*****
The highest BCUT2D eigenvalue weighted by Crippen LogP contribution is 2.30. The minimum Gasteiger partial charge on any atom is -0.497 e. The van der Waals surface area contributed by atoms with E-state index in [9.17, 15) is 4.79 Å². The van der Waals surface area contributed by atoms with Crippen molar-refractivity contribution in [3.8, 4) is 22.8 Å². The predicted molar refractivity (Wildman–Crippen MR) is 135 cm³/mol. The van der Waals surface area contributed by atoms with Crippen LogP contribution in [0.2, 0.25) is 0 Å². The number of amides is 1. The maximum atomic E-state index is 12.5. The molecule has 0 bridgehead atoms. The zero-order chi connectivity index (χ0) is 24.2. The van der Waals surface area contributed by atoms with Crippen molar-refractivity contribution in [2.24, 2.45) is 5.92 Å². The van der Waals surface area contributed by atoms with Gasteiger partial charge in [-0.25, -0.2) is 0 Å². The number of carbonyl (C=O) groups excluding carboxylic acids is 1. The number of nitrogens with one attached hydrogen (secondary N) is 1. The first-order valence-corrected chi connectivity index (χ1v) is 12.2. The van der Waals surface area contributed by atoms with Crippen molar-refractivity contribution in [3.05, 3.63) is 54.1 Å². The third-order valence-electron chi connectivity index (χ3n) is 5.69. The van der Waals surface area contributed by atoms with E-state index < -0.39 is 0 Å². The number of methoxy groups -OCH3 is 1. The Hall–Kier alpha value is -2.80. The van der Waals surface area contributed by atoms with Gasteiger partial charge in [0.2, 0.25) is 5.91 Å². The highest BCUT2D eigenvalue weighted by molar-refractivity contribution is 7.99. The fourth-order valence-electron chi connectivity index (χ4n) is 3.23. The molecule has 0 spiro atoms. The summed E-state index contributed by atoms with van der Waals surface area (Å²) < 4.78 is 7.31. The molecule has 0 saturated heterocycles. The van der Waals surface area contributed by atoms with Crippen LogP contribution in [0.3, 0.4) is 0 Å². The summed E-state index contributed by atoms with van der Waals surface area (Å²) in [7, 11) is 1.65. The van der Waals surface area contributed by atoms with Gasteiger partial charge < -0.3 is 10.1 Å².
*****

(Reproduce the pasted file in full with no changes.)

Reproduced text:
The highest BCUT2D eigenvalue weighted by Crippen LogP contribution is 2.30. The minimum Gasteiger partial charge on any atom is -0.497 e. The van der Waals surface area contributed by atoms with E-state index in [9.17, 15) is 4.79 Å². The van der Waals surface area contributed by atoms with Crippen molar-refractivity contribution in [3.8, 4) is 22.8 Å². The predicted molar refractivity (Wildman–Crippen MR) is 135 cm³/mol. The van der Waals surface area contributed by atoms with Crippen LogP contribution in [0.2, 0.25) is 0 Å². The number of amides is 1. The maximum atomic E-state index is 12.5. The molecule has 0 bridgehead atoms. The zero-order chi connectivity index (χ0) is 24.2. The van der Waals surface area contributed by atoms with Crippen molar-refractivity contribution in [2.24, 2.45) is 5.92 Å². The van der Waals surface area contributed by atoms with Gasteiger partial charge in [-0.25, -0.2) is 0 Å². The number of carbonyl (C=O) groups excluding carboxylic acids is 1. The number of nitrogens with one attached hydrogen (secondary N) is 1. The first-order valence-corrected chi connectivity index (χ1v) is 12.2. The van der Waals surface area contributed by atoms with Crippen molar-refractivity contribution in [3.05, 3.63) is 54.1 Å². The third-order valence-electron chi connectivity index (χ3n) is 5.69. The van der Waals surface area contributed by atoms with E-state index < -0.39 is 0 Å². The number of methoxy groups -OCH3 is 1. The Hall–Kier alpha value is -2.80. The van der Waals surface area contributed by atoms with Gasteiger partial charge in [0.2, 0.25) is 5.91 Å². The highest BCUT2D eigenvalue weighted by molar-refractivity contribution is 7.99. The fourth-order valence-electron chi connectivity index (χ4n) is 3.23. The molecule has 0 spiro atoms. The summed E-state index contributed by atoms with van der Waals surface area (Å²) < 4.78 is 7.31. The molecule has 0 saturated heterocycles. The van der Waals surface area contributed by atoms with Crippen LogP contribution in [0.3, 0.4) is 0 Å². The summed E-state index contributed by atoms with van der Waals surface area (Å²) in [7, 11) is 1.65. The van der Waals surface area contributed by atoms with Gasteiger partial charge < -0.3 is 10.1 Å².